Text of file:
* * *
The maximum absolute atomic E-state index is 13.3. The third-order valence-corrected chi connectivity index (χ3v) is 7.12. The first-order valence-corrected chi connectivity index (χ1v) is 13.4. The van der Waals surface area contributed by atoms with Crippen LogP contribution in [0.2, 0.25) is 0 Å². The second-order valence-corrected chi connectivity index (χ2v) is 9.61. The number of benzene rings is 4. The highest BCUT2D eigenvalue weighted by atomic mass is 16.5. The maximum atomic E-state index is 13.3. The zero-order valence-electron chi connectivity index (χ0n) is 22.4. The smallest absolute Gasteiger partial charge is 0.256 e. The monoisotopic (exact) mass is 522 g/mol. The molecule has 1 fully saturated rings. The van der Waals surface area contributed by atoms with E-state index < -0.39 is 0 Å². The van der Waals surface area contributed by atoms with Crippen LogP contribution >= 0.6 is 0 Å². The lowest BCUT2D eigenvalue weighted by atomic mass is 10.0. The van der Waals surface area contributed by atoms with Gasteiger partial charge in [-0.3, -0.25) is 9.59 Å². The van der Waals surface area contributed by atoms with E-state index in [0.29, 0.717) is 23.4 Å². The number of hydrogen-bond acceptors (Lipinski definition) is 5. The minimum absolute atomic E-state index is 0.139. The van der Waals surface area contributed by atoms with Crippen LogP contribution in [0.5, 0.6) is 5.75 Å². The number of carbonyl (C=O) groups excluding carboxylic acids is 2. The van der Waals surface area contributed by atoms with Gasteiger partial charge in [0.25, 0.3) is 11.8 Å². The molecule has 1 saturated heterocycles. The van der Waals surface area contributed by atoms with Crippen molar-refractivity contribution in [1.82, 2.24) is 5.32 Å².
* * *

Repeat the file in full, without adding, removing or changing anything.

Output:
The maximum absolute atomic E-state index is 13.3. The third-order valence-corrected chi connectivity index (χ3v) is 7.12. The first-order valence-corrected chi connectivity index (χ1v) is 13.4. The van der Waals surface area contributed by atoms with Crippen LogP contribution in [0.2, 0.25) is 0 Å². The second-order valence-corrected chi connectivity index (χ2v) is 9.61. The number of benzene rings is 4. The highest BCUT2D eigenvalue weighted by atomic mass is 16.5. The maximum atomic E-state index is 13.3. The zero-order valence-electron chi connectivity index (χ0n) is 22.4. The smallest absolute Gasteiger partial charge is 0.256 e. The monoisotopic (exact) mass is 522 g/mol. The molecule has 1 fully saturated rings. The van der Waals surface area contributed by atoms with E-state index < -0.39 is 0 Å². The van der Waals surface area contributed by atoms with Crippen LogP contribution >= 0.6 is 0 Å². The lowest BCUT2D eigenvalue weighted by atomic mass is 10.0. The van der Waals surface area contributed by atoms with Gasteiger partial charge in [-0.3, -0.25) is 9.59 Å². The van der Waals surface area contributed by atoms with E-state index in [0.29, 0.717) is 23.4 Å². The number of hydrogen-bond acceptors (Lipinski definition) is 5. The minimum absolute atomic E-state index is 0.139. The van der Waals surface area contributed by atoms with Crippen LogP contribution in [0.5, 0.6) is 5.75 Å². The number of carbonyl (C=O) groups excluding carboxylic acids is 2. The van der Waals surface area contributed by atoms with Gasteiger partial charge in [0.25, 0.3) is 11.8 Å². The molecule has 1 saturated heterocycles. The van der Waals surface area contributed by atoms with Crippen molar-refractivity contribution in [1.82, 2.24) is 5.32 Å².